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Tuesday, April 6, 2021


LFC makes the following comment: “Prof. Wolff has said that one of his aims is to "put the irony into the equations," but where is the irony here? I get the mocking language ("moneybags") and the element of mystification, but mockery and mystification aren't the same as irony. So where is it?” Once again, I am afraid that by rushing through my ideas too quickly I have neglected to include essential points, so instead of the next episode in this soap opera I will directly address LFC’s question. That will actually set things up for what I wanted to say next.


The central ironic utterance whose true meaning Marx seeks to expose is the phrase “free market.” In the era preceding the development of capitalism there was a complex network of constraints on economic activity. Guilds controlled the actions of master artisans and of the apprentices and journeymen in their establishments. Where a cabinetmaker could ply his trade, what prices he could charge for what he produced, what he paid to those working under him, these and many more aspects of economic activity were regulated by a mesh of laws, customs, and guild regulations. It was the elimination of these constraints that unleashed the enormous productivity of capitalism.


Thus the actions of entrepreneurs were free in the sense of being freed from traditional and other constraints. The workers too were free, or at least so it was said by the theorists and apologists of the new economic order. The workers were free to travel wherever they wished in search of work. They were free to bargain for wages in any way they wished, demanding more, refusing to accept the job that paid less, moving from city to city and from employer to employer without legal or other constraint. So it was that Marx described the marketplace as “an Eden of the innate rights of man… (where) alone rule Freedom, Equality, Property and Bentham.”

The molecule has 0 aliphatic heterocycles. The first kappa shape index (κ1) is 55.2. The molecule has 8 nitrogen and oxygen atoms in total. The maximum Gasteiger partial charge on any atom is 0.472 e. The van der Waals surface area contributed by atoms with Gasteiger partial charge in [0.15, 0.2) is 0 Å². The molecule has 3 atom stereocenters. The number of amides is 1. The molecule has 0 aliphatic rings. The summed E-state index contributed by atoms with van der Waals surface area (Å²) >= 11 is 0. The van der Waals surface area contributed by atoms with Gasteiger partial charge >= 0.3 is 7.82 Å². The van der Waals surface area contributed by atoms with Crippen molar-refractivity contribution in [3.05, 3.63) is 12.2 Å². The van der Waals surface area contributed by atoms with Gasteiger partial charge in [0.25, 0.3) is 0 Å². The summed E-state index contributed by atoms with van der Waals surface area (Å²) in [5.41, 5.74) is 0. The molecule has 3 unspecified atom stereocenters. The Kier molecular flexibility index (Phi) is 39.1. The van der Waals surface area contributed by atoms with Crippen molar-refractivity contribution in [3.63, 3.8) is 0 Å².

Thus far the apparent or superficial meaning of the phrase “free market.” But although the superficial meaning applied truly to the capitalists it was for the workers bitterly ironic. The deeper meaning was that the workers were indeed free – they were freed of the land on which they grew their food or tended their sheep. They were indeed free – they were freed of the tools of their labor. They were indeed free – they were freed even of the skills which they had acquired over long years of practice, for those skills were now built into the machines that they or their children tended. The workers were freed of everything save their capacity for labor and having nothing else with which to get their food, clothing, and shelter they were thus compelled to accept the wages offered by entrepreneurs or starve.  Their “freedom” was in fact slavery – wage slavery as it came to be called.


But Political Economy perpetuated the myth that workers, like their employers, were free men and women engaging freely in the production of commodities which they then freely brought to market and freely offered at any price they freely chose. Indeed, this myth was endorsed by the legal system, for just as the law forbade entrepreneurs to join together forming a “combination (of entrepreneurs) in restraint of trade,” so the workers were forbidden to join together into unions which the law construed also as “combinations (of entrepreneurs) in restraint of trade.”